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PostgreSQL authentication: Migrate from MD5 to SCRAM-SHA-256


For quite a long time PostgreSQL supports authentication via SCRAM-SHA-256 now, so migrating is long overdue. This small guide will show you how to do this.

The support for SCRAM-SHA-256 was introduced in version 10 of the PostgreSQL database and it is the default for freshly installed systems since version 13.

Since it is not only used for internal storage of password hashes on the database side but also for clients which have to hash their connection password in the correct way there likely was some impact when databases were upgraded. However in some cases clients were not ready and so sometimes the DBMS was configured to stick with md5 and most likely forgotten. ;-)

1. Check clients and change configuration

As long as your client software does not tell you something like “authentication type/method not supported” when trying to connect via SCRAM-SHA-256 you should be ready to migrate. If not try to update your client software (library, driver).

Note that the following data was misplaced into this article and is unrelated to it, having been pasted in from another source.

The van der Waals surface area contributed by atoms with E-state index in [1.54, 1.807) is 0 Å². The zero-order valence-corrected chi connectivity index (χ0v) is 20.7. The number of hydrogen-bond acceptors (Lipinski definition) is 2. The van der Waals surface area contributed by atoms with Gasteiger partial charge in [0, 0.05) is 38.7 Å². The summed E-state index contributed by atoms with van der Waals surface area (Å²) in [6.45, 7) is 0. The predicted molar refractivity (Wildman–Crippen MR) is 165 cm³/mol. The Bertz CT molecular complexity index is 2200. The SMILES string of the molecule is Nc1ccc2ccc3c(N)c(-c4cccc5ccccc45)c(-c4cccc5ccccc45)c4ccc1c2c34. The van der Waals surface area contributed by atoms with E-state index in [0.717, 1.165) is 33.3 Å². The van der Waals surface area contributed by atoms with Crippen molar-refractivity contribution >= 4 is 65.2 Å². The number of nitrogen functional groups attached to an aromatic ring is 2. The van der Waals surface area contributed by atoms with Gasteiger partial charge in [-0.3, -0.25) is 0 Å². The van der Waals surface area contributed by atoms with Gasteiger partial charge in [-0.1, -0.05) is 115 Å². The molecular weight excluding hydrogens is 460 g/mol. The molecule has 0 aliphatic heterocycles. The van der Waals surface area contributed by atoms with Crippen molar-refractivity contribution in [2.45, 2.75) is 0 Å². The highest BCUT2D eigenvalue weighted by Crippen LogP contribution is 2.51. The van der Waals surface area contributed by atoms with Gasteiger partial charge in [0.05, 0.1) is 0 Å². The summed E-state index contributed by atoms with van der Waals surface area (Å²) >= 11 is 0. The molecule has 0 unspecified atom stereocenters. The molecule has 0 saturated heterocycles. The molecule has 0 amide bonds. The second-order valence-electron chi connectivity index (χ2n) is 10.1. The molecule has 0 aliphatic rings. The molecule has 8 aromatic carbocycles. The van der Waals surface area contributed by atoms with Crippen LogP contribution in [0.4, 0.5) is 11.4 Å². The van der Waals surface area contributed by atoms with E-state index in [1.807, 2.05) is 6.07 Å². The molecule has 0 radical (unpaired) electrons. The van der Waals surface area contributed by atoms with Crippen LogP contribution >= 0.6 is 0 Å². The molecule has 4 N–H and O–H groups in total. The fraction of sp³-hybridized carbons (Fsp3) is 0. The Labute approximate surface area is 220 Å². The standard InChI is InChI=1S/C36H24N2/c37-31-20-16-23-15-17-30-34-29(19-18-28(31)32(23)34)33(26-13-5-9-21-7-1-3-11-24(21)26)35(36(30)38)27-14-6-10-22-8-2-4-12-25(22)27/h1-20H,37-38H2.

In case of a fresh PostgreSQL installation you shouldn’t need to configure anything.

If you have a configuration file (postgresql.conf) from an older version then you should look for the option password_encryption and configure it accordingly:

password_encryption = scram-sha-256

Now restart the service and check the settings via SHOW password_encryption; on the SQL console (e.g. via psql).

For cleaner configuration you should check the pg_hba.conf file and replace any “md5” with “scram-sha-256” but that isn’t strictly necessary.

2. All passwords MUST be set again!

Because already existing passwords are saved as MD5 hashes they have to be set again! As a superuser you can set them via password USERNAME on the SQL console.